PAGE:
Early Head Start grant aids babies and toddlers

CETE in conjunction with The Ohio State University’s Schoenbaum Family Center, College of Education and Human Ecology, and Wexner Medical Center will play a vital role in a new $16.5-million project to ensure children between 6 weeks and 3 years old in Columbus, Ohio, have a happy and healthy start in life.

One of only two university-led collaborations in the country, the five-year Early Head Start-Child Care Partnership will focus on the education and welfare of the approximately 2,500 infants and 2,300 toddlers living in targeted neighborhoods where the child poverty rate is above the norm. Education, health, and community programming will support children and families living in Franklinton; the Hilltop; South Linden; the Near East, Near South, and Far South neighborhoods; and the Near North/University District.

Each year, 160 children will be added to the effort. The result will be high-quality child care and early learning experiences to prepare 800 children for kindergarten. Professional development and coaching will be available to 12 licensed child care centers and — most unusually — for 13 caregivers who are licensed to provide for children in their homes.

Given CETE’s early childhood Quality network’s (ecQ-net’s) rich content knowledge in the continua of early childhood education, staff will be certified in the use of the Classroom Assessment Scoring System (CLASS). The CLASS assesses the extent to which childhood professionals effectively support children’s social, emotional, and academic development, specifically for infants and toddlers. ecQ-net will conduct observations as a third party in the Early Head Start Centers and Family Childcare homes to assess childhood professionals and child interactions as well as offer a coaching framework to share results and assist childhood professionals in reflecting on their current practices and interactions with children.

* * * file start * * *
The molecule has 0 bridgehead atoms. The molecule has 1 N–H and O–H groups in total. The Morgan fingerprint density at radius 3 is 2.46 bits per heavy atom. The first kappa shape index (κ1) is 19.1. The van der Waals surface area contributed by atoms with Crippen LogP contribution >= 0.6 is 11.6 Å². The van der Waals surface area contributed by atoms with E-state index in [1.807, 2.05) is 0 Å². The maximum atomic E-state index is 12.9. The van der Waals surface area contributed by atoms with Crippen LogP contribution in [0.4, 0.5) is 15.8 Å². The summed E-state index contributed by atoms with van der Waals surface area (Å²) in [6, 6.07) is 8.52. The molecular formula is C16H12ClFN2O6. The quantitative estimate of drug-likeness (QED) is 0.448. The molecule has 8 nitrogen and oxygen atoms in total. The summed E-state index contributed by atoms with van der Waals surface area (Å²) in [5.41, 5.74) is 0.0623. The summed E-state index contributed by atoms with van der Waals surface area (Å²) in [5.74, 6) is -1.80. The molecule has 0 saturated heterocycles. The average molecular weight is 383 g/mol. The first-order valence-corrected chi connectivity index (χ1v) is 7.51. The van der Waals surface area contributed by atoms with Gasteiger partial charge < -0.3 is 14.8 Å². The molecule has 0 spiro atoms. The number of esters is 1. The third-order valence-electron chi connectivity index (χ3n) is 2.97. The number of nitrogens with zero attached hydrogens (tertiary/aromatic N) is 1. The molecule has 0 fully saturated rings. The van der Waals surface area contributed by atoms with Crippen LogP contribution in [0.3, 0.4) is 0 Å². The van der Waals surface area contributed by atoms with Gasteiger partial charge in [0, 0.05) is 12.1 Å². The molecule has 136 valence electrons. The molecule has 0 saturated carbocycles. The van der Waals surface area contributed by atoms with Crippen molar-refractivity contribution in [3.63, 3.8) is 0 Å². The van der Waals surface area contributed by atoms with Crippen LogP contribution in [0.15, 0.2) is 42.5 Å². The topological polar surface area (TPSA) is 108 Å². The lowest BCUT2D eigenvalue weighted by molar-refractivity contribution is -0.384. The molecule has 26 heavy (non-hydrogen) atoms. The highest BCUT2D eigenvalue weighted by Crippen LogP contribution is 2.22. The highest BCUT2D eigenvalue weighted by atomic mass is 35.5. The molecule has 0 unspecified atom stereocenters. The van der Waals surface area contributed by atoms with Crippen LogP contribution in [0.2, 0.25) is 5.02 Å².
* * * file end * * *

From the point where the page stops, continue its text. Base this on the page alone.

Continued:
The ecQ-net project has previous capacity in the CLASS for Preschool, which positions the team with expertise in evaluating early childhood settings. CETE’s extensive coaching expertise allows staff to offer a targeted approach to assist childhood professionals in making positive transformations that support young children’s learning and development. Sarah Smith, education resource specialist for ecQ-net, will lead CETE’s portion of the work that will likely include efforts from Nancy Brannon, education resource specialist for the Ohio Resource Center.

Contributor: Latina Duffy